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CANFIELD TOWNSHIP Judge to decide lawsuit over road



Published: Wed, July 11, 2001 @ 12:00 a.m.



The residents group maintains that the project is a loan to a local developer.

By IAN HILL

VINDICATOR STAFF WRITER

CANFIELD -- The future of the Gibson Road improvement project is to be determined by a judge in Mahoning County Common Pleas Court.

Visiting Judge Mary Caccioppo is expected to issue a decision in the next few weeks on a request to stop township trustees from improving the road. The request came in the form of a lawsuit filed by a group called Citizens Wanting Only Responsible Development. The members include families from 22 of the 27 homes on Gibson Road.

The improvement project calls for installation of water and sewer lines along the road. The road also would be widened to 20 feet.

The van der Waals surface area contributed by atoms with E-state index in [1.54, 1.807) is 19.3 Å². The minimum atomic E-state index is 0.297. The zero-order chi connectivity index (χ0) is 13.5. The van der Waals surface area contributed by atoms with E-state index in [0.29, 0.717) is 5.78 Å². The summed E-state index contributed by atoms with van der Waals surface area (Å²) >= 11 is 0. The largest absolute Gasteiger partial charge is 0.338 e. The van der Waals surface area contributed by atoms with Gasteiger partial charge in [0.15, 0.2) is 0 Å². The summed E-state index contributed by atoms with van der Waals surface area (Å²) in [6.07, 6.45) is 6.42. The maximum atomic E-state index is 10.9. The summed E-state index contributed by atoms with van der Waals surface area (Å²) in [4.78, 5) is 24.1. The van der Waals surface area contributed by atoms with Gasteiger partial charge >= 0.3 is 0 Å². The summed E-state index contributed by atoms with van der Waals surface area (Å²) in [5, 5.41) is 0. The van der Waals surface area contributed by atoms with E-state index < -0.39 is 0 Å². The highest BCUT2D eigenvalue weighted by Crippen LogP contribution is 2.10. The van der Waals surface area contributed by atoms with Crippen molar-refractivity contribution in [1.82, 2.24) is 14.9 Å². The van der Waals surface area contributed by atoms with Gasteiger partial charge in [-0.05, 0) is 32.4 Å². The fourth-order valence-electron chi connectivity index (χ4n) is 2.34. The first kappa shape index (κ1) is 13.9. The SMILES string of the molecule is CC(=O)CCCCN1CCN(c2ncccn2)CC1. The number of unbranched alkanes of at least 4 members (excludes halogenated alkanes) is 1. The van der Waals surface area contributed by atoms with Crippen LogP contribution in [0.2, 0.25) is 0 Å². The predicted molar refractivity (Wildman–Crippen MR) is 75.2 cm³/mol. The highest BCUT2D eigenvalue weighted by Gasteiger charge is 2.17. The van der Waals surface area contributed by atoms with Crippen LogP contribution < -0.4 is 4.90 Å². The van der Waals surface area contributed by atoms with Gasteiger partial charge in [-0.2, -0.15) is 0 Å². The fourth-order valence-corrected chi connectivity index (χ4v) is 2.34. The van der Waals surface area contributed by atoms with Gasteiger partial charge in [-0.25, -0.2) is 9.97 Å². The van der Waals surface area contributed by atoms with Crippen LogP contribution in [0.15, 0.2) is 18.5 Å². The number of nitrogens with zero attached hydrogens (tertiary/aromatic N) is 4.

Group's argument: The group contends in court documents that the trustees endorsed the improvement project so a developer would not annex land at the end of the road to the city of Canfield. That developer, T.C. Quality Homes of Canfield, is building a 140-unit development at the west end of Gibson Road.

As a result, the group contends, the improvement project qualifies as a loan to T.C. Quality Homes. The Ohio Constitution does not allow townships to loan money to private institutions.

"If you could do that, everybody in the township would be at the trustees' saying, 'Hey, lend me some money,' " said Ronald Knickerbocker, the group's attorney. "I think it's a pretty clear-cut case."

Response: Township Trustee William Weaver said the money would not be a loan to T.C. Quality Homes. Instead, he said, the money would pay for improvements that would benefit all homes on the road.

"We need water and utilities down there," he said.

The improvement project is expected to cost about $800,000. Some $525,000 would be raised through state grants; the remaining $250,000 would come from the township, which would eventually be repaid through tap-in fees for the water and sewer lines.

Mark Finamore, the township's legal counsel, added that state statutes give the township the authority to pay for the project.

hill@vindy.com




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